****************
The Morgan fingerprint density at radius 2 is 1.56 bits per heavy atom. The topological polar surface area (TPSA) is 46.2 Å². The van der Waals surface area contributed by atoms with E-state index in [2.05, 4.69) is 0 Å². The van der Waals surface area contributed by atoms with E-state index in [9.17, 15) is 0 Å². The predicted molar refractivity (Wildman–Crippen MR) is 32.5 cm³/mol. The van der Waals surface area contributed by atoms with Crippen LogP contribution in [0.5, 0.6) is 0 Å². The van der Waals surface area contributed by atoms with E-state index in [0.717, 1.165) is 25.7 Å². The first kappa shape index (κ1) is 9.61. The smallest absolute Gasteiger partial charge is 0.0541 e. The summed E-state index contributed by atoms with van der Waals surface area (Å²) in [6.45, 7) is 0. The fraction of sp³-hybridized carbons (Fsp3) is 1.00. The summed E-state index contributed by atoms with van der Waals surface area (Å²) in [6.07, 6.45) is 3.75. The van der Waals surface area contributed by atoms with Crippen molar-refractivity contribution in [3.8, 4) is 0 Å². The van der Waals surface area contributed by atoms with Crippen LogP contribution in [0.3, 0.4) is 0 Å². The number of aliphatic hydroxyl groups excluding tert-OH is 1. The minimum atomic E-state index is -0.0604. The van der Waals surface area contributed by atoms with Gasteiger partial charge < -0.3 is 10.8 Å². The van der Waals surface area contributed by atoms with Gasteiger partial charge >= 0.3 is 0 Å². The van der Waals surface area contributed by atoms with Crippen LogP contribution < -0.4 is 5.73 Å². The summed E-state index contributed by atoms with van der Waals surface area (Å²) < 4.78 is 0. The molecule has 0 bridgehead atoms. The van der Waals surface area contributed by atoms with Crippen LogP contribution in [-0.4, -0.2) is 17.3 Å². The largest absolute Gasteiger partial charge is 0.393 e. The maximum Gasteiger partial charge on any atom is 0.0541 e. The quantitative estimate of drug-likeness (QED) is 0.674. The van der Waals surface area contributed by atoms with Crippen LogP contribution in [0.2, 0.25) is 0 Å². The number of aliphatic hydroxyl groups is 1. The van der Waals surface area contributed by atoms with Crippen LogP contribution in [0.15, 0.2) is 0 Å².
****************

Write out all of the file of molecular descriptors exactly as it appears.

The Morgan fingerprint density at radius 2 is 1.56 bits per heavy atom. The topological polar surface area (TPSA) is 46.2 Å². The van der Waals surface area contributed by atoms with E-state index in [2.05, 4.69) is 0 Å². The van der Waals surface area contributed by atoms with E-state index in [9.17, 15) is 0 Å². The predicted molar refractivity (Wildman–Crippen MR) is 32.5 cm³/mol. The van der Waals surface area contributed by atoms with Crippen LogP contribution in [0.5, 0.6) is 0 Å². The van der Waals surface area contributed by atoms with E-state index in [0.717, 1.165) is 25.7 Å². The first kappa shape index (κ1) is 9.61. The smallest absolute Gasteiger partial charge is 0.0541 e. The summed E-state index contributed by atoms with van der Waals surface area (Å²) in [6.45, 7) is 0. The fraction of sp³-hybridized carbons (Fsp3) is 1.00. The summed E-state index contributed by atoms with van der Waals surface area (Å²) in [6.07, 6.45) is 3.75. The van der Waals surface area contributed by atoms with Crippen molar-refractivity contribution in [3.8, 4) is 0 Å². The van der Waals surface area contributed by atoms with Crippen LogP contribution in [0.3, 0.4) is 0 Å². The number of aliphatic hydroxyl groups excluding tert-OH is 1. The minimum atomic E-state index is -0.0604. The van der Waals surface area contributed by atoms with Gasteiger partial charge < -0.3 is 10.8 Å². The van der Waals surface area contributed by atoms with Gasteiger partial charge >= 0.3 is 0 Å². The van der Waals surface area contributed by atoms with Crippen LogP contribution < -0.4 is 5.73 Å². The summed E-state index contributed by atoms with van der Waals surface area (Å²) < 4.78 is 0. The molecule has 0 bridgehead atoms. The van der Waals surface area contributed by atoms with Crippen LogP contribution in [-0.4, -0.2) is 17.3 Å². The largest absolute Gasteiger partial charge is 0.393 e. The maximum Gasteiger partial charge on any atom is 0.0541 e. The quantitative estimate of drug-likeness (QED) is 0.674. The van der Waals surface area contributed by atoms with Crippen LogP contribution in [0.2, 0.25) is 0 Å². The number of aliphatic hydroxyl groups is 1. The van der Waals surface area contributed by atoms with Crippen LogP contribution in [0.15, 0.2) is 0 Å².